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on March 8, 2005
I read Persepolis tonight.

I mean the whole thing. I started it after dinner, and just finished it at the 153rd page. For those of you who've read, or should I say "experienced" this work, that won't come as a surprise. For those of you who haven't, consider it a high-endorsement. I had other plans for my night...

..I also had my doubts about this work. Despite the rave reviews, I've never even read a comic book. That, coupled with the fact that at first glance, it seemed very...well, childish?

Oh the shame! Marjane Satrapi has created an apologetic convert out of me.

Persepolis is the story of one girls experience during the fall of the Shah of Iran, the ensuing Islamic Revolution (which included Stalin like "purges"), and war with Iraq. Only it's not told in plain text, but rather is a pictured in a comic book style.

A history buff myself, I have an above-average awareness of the historical goings on of that period. However, told in this unorthodox style, with pictures, through the creative and emotional eyes of a child, the "facts" gained a vibrance and color for me like never before. The human side of history had so much more meaning, and seemed to imprint a deeper and easier understanding in my mind than most accounts.

When I was thinking about what was so compelling about this book, I thought of Edward Tufte. He's a famous professor and scientist in the field of displaying information graphically. I went to a seminar by him once. He passionately explained the concept of neural bandwidth, and how most text and plain graphs don't take advantage of the massive processing power of our minds. The pictures in Persepolis, coupled with Marjane's rich historical account seemed to take advantage of that latent neural ability. For me, they compounded and achieved something of an emotional critical mass of understanding that few books have.

So, like I said, I'm a convert. I just ordered her second work "The Story of a Return". Only this time, I'll have a nice bottle of wine, and no plans for the night.


Christian Hunter

Santa Barbara, California
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on July 18, 2003
PERSEPOLIS is a graphical autobiography of the author, who experienced the Iranian revolution and the Iran-Iraq war as a child in the 1970s and 1980s. It is told in the beatiful black and white graphical language of a comic strip where simple pictures communicate strong feelings, much better than words could.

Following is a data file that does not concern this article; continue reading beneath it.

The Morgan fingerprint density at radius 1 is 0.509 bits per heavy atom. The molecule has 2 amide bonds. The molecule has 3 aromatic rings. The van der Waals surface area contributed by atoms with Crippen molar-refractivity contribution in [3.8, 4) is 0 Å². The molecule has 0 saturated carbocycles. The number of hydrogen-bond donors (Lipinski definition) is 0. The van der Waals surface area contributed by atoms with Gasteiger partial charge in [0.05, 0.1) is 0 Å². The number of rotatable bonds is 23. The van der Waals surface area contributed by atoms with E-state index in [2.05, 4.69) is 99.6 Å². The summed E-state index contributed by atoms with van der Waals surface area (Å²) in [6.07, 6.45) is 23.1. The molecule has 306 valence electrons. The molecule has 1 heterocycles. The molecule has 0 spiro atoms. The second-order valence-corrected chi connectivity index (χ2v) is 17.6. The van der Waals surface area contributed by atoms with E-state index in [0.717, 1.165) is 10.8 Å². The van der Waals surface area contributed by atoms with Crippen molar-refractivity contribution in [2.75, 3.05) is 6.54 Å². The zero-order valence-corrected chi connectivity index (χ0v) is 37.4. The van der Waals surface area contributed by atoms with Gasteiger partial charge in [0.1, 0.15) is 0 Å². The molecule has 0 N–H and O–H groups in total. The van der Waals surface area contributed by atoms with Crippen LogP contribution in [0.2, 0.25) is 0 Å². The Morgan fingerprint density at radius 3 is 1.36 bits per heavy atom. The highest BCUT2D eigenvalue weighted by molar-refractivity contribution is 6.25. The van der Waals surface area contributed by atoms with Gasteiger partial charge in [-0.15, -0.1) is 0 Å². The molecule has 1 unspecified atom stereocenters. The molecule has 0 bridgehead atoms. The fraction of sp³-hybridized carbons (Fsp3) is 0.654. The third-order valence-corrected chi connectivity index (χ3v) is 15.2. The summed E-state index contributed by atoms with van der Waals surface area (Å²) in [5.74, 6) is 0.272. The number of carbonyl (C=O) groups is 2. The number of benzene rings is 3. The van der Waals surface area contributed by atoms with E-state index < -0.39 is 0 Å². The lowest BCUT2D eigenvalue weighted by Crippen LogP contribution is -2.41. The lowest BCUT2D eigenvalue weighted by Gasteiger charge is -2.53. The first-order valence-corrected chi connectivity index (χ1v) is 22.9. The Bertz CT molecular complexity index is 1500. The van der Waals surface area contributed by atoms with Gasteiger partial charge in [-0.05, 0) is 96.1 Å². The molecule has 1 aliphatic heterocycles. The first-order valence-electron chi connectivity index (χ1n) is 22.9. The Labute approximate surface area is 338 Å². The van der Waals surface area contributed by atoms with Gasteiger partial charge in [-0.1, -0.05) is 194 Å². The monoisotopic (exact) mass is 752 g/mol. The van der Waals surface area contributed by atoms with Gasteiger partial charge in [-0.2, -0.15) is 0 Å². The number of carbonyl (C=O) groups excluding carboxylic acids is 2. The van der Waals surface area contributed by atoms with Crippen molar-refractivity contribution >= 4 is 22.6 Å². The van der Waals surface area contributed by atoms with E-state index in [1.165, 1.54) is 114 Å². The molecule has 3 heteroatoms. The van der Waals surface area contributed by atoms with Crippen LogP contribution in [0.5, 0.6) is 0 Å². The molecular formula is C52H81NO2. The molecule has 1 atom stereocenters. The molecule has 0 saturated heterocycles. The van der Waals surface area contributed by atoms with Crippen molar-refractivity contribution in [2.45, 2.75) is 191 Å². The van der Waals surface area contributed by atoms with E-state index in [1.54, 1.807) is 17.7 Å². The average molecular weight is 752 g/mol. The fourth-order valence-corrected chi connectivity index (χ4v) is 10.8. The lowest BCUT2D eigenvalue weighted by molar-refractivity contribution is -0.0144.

But PERSEPOLIS is also the story or a whole generation of young Iranians, who left their land in the quest of better conditions during the post-revolutionary era. I belong to this generation myself and I totally identified with the experiences Ms SATRAPI went through- her childhood in post revolutionary Iran, her description of Iranian society at the time, her exile in Austria- also in the volumes 2 & 3 (which already appeared in French).
Though conceived as a comic book, the book has messages which are not childish in nature: the child, through the naiveness of her views, points out to many of the contradictions of Iranian society that adults are unwilling to face.
It is also one of the rare unbiased personal accounts of what happened in Iran at the time of ther evolution and as such, is an interesting document on this period of Iranian history.
(It certainly contains more information on Iran and its people than the junk broadcasted on most TV channels).
Some readers (including reviews posted here) criticize this book for not being a realistic description of Iran. Though I totally disagree with this criticism, the main point is that PERSEPOLIS is NOT a history book nor a sociological study. It is a story, the story of a childhood and the author has never claimed it to be otherwise.
I definitely recommend this book, first to all Iranians who live abroad, especially those who did not grow up in Iran and did not